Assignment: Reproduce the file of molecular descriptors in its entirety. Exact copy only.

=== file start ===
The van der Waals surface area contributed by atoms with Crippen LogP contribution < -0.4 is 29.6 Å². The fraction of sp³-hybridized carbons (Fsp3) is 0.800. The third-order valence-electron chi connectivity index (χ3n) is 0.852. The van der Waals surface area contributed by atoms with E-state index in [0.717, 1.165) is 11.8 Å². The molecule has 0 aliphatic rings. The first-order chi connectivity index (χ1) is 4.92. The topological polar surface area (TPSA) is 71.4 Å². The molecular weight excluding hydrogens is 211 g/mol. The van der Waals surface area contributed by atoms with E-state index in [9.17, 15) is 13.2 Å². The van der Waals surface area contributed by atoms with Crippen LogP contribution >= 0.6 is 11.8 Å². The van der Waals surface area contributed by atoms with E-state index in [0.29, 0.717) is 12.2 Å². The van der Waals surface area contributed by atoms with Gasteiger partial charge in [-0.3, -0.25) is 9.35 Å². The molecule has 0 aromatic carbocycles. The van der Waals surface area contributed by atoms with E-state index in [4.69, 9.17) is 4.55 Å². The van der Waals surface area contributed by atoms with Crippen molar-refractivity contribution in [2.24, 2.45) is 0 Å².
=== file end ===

The van der Waals surface area contributed by atoms with Crippen LogP contribution < -0.4 is 29.6 Å². The fraction of sp³-hybridized carbons (Fsp3) is 0.800. The third-order valence-electron chi connectivity index (χ3n) is 0.852. The van der Waals surface area contributed by atoms with E-state index in [0.717, 1.165) is 11.8 Å². The molecule has 0 aliphatic rings. The first-order chi connectivity index (χ1) is 4.92. The topological polar surface area (TPSA) is 71.4 Å². The molecular weight excluding hydrogens is 211 g/mol. The van der Waals surface area contributed by atoms with E-state index in [9.17, 15) is 13.2 Å². The van der Waals surface area contributed by atoms with Crippen LogP contribution >= 0.6 is 11.8 Å². The van der Waals surface area contributed by atoms with E-state index in [0.29, 0.717) is 12.2 Å². The van der Waals surface area contributed by atoms with Gasteiger partial charge in [-0.3, -0.25) is 9.35 Å². The molecule has 0 aromatic carbocycles. The van der Waals surface area contributed by atoms with E-state index in [4.69, 9.17) is 4.55 Å². The van der Waals surface area contributed by atoms with Crippen molar-refractivity contribution in [2.24, 2.45) is 0 Å².